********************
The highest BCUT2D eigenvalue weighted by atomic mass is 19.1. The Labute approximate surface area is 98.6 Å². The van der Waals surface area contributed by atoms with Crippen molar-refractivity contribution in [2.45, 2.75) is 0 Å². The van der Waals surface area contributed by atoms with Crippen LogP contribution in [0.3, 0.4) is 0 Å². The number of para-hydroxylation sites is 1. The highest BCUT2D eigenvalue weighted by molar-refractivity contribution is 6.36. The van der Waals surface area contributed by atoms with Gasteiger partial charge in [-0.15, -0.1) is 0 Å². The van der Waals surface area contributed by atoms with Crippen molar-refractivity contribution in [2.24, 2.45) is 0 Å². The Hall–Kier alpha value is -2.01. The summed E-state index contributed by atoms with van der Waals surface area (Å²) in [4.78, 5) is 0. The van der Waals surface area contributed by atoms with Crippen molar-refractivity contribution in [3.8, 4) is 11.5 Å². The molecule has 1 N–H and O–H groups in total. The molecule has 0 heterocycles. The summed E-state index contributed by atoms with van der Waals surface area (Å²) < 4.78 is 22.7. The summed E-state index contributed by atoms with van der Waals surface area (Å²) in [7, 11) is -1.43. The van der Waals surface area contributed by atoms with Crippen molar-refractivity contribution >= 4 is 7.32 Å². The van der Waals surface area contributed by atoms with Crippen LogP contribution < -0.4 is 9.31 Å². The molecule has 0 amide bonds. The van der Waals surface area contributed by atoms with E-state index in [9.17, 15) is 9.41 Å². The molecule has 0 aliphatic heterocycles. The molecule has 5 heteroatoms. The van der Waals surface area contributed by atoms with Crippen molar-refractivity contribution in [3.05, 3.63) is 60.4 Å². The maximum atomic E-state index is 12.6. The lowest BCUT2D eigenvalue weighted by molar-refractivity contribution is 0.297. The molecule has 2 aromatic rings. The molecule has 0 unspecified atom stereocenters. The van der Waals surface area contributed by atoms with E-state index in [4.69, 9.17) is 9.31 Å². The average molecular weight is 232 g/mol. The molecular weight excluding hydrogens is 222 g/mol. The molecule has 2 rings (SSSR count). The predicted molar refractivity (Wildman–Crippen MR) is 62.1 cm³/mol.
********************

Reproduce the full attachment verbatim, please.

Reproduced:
The highest BCUT2D eigenvalue weighted by atomic mass is 19.1. The Labute approximate surface area is 98.6 Å². The van der Waals surface area contributed by atoms with Crippen molar-refractivity contribution in [2.45, 2.75) is 0 Å². The van der Waals surface area contributed by atoms with Crippen LogP contribution in [0.3, 0.4) is 0 Å². The number of para-hydroxylation sites is 1. The highest BCUT2D eigenvalue weighted by molar-refractivity contribution is 6.36. The van der Waals surface area contributed by atoms with Gasteiger partial charge in [-0.15, -0.1) is 0 Å². The van der Waals surface area contributed by atoms with Crippen molar-refractivity contribution in [2.24, 2.45) is 0 Å². The Hall–Kier alpha value is -2.01. The summed E-state index contributed by atoms with van der Waals surface area (Å²) in [4.78, 5) is 0. The van der Waals surface area contributed by atoms with Crippen molar-refractivity contribution in [3.8, 4) is 11.5 Å². The molecule has 1 N–H and O–H groups in total. The molecule has 0 heterocycles. The summed E-state index contributed by atoms with van der Waals surface area (Å²) < 4.78 is 22.7. The summed E-state index contributed by atoms with van der Waals surface area (Å²) in [7, 11) is -1.43. The van der Waals surface area contributed by atoms with Crippen molar-refractivity contribution >= 4 is 7.32 Å². The van der Waals surface area contributed by atoms with Crippen LogP contribution < -0.4 is 9.31 Å². The molecule has 0 amide bonds. The van der Waals surface area contributed by atoms with E-state index in [9.17, 15) is 9.41 Å². The molecule has 0 aliphatic heterocycles. The molecule has 5 heteroatoms. The van der Waals surface area contributed by atoms with Crippen molar-refractivity contribution in [3.05, 3.63) is 60.4 Å². The maximum atomic E-state index is 12.6. The lowest BCUT2D eigenvalue weighted by molar-refractivity contribution is 0.297. The molecule has 2 aromatic rings. The molecule has 0 unspecified atom stereocenters. The van der Waals surface area contributed by atoms with E-state index in [4.69, 9.17) is 9.31 Å². The average molecular weight is 232 g/mol. The molecular weight excluding hydrogens is 222 g/mol. The molecule has 2 rings (SSSR count). The predicted molar refractivity (Wildman–Crippen MR) is 62.1 cm³/mol.